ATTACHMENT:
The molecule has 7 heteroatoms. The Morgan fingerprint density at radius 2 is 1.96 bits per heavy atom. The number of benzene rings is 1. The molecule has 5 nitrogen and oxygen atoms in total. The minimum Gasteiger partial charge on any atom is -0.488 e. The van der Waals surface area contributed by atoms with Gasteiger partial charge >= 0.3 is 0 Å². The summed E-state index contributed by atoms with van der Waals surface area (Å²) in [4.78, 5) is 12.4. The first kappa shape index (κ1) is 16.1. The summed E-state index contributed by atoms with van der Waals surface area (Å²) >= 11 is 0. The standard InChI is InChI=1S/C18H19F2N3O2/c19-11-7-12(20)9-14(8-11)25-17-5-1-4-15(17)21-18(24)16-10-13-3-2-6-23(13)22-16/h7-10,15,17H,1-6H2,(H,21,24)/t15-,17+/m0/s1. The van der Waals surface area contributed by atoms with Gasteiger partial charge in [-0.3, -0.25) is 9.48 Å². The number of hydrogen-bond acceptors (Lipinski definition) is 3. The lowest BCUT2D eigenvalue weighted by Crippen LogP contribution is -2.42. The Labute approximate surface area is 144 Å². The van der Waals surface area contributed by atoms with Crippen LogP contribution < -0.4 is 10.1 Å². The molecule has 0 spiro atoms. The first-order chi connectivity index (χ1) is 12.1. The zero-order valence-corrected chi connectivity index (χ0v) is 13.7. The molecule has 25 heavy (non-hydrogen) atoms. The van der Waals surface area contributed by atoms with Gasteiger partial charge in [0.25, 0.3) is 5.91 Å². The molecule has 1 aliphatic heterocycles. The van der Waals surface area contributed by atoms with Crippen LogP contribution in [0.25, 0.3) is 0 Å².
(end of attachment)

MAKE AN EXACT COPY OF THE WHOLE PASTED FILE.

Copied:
The molecule has 7 heteroatoms. The Morgan fingerprint density at radius 2 is 1.96 bits per heavy atom. The number of benzene rings is 1. The molecule has 5 nitrogen and oxygen atoms in total. The minimum Gasteiger partial charge on any atom is -0.488 e. The van der Waals surface area contributed by atoms with Gasteiger partial charge >= 0.3 is 0 Å². The summed E-state index contributed by atoms with van der Waals surface area (Å²) in [4.78, 5) is 12.4. The first kappa shape index (κ1) is 16.1. The summed E-state index contributed by atoms with van der Waals surface area (Å²) >= 11 is 0. The standard InChI is InChI=1S/C18H19F2N3O2/c19-11-7-12(20)9-14(8-11)25-17-5-1-4-15(17)21-18(24)16-10-13-3-2-6-23(13)22-16/h7-10,15,17H,1-6H2,(H,21,24)/t15-,17+/m0/s1. The van der Waals surface area contributed by atoms with Gasteiger partial charge in [-0.3, -0.25) is 9.48 Å². The number of hydrogen-bond acceptors (Lipinski definition) is 3. The lowest BCUT2D eigenvalue weighted by Crippen LogP contribution is -2.42. The Labute approximate surface area is 144 Å². The van der Waals surface area contributed by atoms with Crippen LogP contribution < -0.4 is 10.1 Å². The molecule has 0 spiro atoms. The first-order chi connectivity index (χ1) is 12.1. The zero-order valence-corrected chi connectivity index (χ0v) is 13.7. The molecule has 25 heavy (non-hydrogen) atoms. The van der Waals surface area contributed by atoms with Gasteiger partial charge in [0.25, 0.3) is 5.91 Å². The molecule has 1 aliphatic heterocycles. The van der Waals surface area contributed by atoms with Crippen LogP contribution in [0.25, 0.3) is 0 Å².